I'm pleased to announce that today will be my last day on the job. My final column. I'm outta here. Hasta la vista, baby.

My ship has come in. I don't need to work anymore as of about an hour ago. A letter arrived informing me that — and you will hardly believe this — I have won a $1.45 million jackpot!!!!

It said: "CONGRATULATIONS, YOU ARE ONE OF SEVEN LUCKY WINNERS OF U.S. $1,450,000.00." Then it spelled it out for me — ONE MILLION FOUR HUNDRED FIFTY THOUSAND DOLLARS — in case I don't do well with decimals.

I'm so glad I'm me.

I didn't even know I was being considered. I don't know what I did to deserve this. It sounds almost too good to be true.

To collect the money, all I have to do is call a doctor in South Africa and send him some information — name (they don't even know my name and they're giving me money!), address, Social Security number, safety deposit box password, my garage door code, what time of day no one is home, credit card number, and occupation (former writer turned rich guy).

Whatever they want me to do, I'll do. For $1.45 mil, I would kiss Mister Ed on the mouth. But not Rosie O'Donnell.

It sounds too easy. It's almost like getting something for nothing.

So I'm dumping this writing gig. If the paper is in a pinch, they can get Benson to write one more column a week. Or his identical twin brother, the honorable federal judge, Dee Benson.

Who will know the difference? As a sports columnist many years ago, Lee was too sick to cover a ballgame in New Mexico, so Dee filled in for him. He traveled with the team, covered the game and nobody knew the difference.

Recently, the other newspaper in town reported that LEE Benson sentenced a man to life in prison, so it sounds like they pulled the old Twin Switcheroo again — either that, or Benson's column carries more clout than I thought it did.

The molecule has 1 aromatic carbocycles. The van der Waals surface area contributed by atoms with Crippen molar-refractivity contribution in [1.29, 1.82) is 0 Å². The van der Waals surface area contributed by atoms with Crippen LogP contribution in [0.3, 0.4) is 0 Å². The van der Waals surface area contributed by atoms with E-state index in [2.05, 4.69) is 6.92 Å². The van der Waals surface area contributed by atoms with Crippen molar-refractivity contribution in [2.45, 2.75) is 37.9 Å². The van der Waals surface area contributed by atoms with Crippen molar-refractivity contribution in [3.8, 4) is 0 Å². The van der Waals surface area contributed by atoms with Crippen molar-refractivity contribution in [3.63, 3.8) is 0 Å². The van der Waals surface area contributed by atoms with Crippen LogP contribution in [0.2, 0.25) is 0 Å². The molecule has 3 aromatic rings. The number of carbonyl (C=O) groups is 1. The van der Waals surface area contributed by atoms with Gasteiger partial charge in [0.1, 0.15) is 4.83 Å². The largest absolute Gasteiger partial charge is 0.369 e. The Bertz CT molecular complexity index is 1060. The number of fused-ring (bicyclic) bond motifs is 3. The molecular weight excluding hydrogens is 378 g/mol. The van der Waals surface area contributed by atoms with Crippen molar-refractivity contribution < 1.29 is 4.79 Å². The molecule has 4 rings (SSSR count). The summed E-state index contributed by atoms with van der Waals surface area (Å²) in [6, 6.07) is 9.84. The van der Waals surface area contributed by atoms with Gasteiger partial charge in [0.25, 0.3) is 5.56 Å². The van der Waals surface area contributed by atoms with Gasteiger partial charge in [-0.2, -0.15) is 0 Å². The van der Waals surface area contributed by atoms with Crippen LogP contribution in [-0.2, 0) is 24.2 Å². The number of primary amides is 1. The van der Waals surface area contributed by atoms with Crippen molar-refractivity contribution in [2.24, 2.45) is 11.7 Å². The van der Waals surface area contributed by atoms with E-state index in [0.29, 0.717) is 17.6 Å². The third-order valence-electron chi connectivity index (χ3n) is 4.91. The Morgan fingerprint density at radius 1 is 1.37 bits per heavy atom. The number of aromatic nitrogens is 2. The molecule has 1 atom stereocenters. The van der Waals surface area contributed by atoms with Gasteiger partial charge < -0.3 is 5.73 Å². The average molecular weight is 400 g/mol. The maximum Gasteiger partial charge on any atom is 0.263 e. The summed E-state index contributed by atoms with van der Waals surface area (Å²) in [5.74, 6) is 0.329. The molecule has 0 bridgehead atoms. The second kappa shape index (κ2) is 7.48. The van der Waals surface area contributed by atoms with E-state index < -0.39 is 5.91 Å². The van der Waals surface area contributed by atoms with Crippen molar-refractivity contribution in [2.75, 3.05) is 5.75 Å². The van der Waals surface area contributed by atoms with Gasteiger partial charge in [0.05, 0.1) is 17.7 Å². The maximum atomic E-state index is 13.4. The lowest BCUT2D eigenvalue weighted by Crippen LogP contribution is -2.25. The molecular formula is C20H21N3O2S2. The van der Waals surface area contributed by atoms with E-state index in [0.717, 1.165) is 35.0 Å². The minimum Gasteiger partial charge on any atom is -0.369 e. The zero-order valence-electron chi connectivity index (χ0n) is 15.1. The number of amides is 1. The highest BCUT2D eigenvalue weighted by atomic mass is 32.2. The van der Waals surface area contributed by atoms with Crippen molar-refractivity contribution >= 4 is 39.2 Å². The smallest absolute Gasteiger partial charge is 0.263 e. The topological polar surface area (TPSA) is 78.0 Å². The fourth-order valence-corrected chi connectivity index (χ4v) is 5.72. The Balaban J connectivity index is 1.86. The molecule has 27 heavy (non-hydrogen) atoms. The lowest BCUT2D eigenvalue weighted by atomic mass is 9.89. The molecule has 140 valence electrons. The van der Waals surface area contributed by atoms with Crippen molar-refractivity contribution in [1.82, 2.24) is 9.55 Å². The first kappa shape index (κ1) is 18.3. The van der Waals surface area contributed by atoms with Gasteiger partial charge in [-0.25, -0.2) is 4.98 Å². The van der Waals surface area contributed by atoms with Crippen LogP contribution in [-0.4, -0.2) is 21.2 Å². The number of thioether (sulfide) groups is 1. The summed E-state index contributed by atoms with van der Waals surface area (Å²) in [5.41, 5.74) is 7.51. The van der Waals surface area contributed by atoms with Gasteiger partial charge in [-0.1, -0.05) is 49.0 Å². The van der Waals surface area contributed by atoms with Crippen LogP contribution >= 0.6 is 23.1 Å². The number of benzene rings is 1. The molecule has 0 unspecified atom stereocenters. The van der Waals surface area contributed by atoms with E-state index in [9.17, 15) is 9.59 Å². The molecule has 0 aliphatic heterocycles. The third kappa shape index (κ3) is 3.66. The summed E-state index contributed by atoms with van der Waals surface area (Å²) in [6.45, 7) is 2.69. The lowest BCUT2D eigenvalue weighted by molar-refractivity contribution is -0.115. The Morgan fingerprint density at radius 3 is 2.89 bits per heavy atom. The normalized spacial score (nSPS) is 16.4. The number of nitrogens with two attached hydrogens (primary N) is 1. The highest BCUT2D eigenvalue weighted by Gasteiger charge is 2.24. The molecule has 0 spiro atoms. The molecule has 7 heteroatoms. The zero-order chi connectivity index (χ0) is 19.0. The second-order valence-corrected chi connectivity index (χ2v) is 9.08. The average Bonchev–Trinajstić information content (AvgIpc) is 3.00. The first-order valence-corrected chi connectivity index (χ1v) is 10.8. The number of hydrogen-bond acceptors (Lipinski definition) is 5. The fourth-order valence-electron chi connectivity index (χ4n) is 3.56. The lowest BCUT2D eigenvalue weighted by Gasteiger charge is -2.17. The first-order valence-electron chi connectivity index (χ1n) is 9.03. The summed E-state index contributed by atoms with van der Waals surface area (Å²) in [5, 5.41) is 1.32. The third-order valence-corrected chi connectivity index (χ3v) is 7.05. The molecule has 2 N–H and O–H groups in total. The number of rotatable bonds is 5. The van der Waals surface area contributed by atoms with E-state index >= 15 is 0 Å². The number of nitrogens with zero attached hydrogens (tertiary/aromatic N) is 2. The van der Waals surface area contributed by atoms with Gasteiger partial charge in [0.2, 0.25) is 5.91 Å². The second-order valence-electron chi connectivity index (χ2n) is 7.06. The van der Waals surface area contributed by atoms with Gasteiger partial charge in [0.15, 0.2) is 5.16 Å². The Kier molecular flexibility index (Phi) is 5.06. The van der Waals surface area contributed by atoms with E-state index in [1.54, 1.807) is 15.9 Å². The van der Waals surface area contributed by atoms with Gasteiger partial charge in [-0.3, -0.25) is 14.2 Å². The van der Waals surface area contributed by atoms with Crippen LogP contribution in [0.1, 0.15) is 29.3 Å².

Maybe I shouldn't have mentioned any of that, so never mind.

Anyway, I can't believe my luck. There are so many people to thank. My mailman, for instance.

That's about it.

Hey, Robinson, you idiot, $1.45 mil doesn't go far these days!!

Well, I wasn't going to mention it, but I also have won the Publishers Clearinghouse Sweepstakes several times — $30 mil or more at a time — but I'm still waiting for those monies to come in. Maybe they lost my address. I hope it arrives before my Escalade is repoed.

Almost every time I go to the mailbox, I win another Sweepstakes prize. Don't you wish you were me? Counting all the sweepstakes I've won over the years, I must be worth more than Jon Huntsman and Larry Miller combined. I could buy Kuwait.

Is there anyone who's as lucky as I am — I mean, other than that dope Simon Cowell, who makes millions to sit on his keister each week so he can say, "That was a poor song choice for you," and make sarcastic remarks about the performers. I do that every night in front of the TV with only my dog for an audience, especially when Fox "News" is on the air. Fox News: the network that thinks it's news to report the latest developments on its own TV shows (read: "American Idol"). They are to journalism what Chuck Norris is to acting.

Now I have to decide what I'm going to do with all that money. One point four-five million dollars is chump change for, say, an NBA player. Carlos Boozer carries that much in loose change. But it's a lot of moola to moi.

The first thing people do when they come into money is spend it lavishly and stupidly. I'll do my best to keep up.

Keith Barton, the local lawyer who caused people to spontaneously throw household appliances at their TVs with his "one call that's all" commercials, came into a lot of money by suing people (and we wonder why we can't have playground equipment anymore). So he built a mansion the size of the Guggenheim. This was before the bank foreclosed on it.

Kenny Anderson, a one-time pro basketball player, bought eight luxury cars, which cost him $75,000 annually in insurance payments.

I'm getting it all — mansions, luxury cars, TVs, home theater systems, a place in Hawaii, a private jet. Anderson explained it best when he said, "The more money you make, the more you spend."

My new creed.

Doug Robinson's column runs on Tuesday. Please send e-mail to [email protected]